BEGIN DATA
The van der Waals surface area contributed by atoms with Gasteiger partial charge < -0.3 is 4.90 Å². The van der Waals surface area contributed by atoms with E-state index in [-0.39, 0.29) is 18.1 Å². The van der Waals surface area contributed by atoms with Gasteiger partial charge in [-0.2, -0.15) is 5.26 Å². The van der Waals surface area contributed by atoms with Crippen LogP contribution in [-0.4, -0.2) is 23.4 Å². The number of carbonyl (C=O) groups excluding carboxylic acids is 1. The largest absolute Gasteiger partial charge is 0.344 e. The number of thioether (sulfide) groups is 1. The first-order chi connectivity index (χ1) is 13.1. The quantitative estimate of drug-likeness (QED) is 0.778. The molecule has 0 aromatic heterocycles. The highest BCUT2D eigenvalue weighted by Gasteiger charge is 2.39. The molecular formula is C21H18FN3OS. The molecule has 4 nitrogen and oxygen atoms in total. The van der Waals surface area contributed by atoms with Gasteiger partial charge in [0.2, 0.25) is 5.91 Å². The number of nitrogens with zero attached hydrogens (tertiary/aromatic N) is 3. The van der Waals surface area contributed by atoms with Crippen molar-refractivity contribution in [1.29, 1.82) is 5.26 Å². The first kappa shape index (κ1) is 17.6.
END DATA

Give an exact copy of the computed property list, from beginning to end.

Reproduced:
The van der Waals surface area contributed by atoms with Gasteiger partial charge < -0.3 is 4.90 Å². The van der Waals surface area contributed by atoms with E-state index in [-0.39, 0.29) is 18.1 Å². The van der Waals surface area contributed by atoms with Gasteiger partial charge in [-0.2, -0.15) is 5.26 Å². The van der Waals surface area contributed by atoms with Crippen LogP contribution in [-0.4, -0.2) is 23.4 Å². The number of carbonyl (C=O) groups excluding carboxylic acids is 1. The largest absolute Gasteiger partial charge is 0.344 e. The number of thioether (sulfide) groups is 1. The first-order chi connectivity index (χ1) is 13.1. The quantitative estimate of drug-likeness (QED) is 0.778. The molecule has 0 aromatic heterocycles. The highest BCUT2D eigenvalue weighted by Gasteiger charge is 2.39. The molecular formula is C21H18FN3OS. The molecule has 4 nitrogen and oxygen atoms in total. The van der Waals surface area contributed by atoms with Gasteiger partial charge in [0.2, 0.25) is 5.91 Å². The number of nitrogens with zero attached hydrogens (tertiary/aromatic N) is 3. The van der Waals surface area contributed by atoms with Crippen molar-refractivity contribution in [1.29, 1.82) is 5.26 Å². The first kappa shape index (κ1) is 17.6.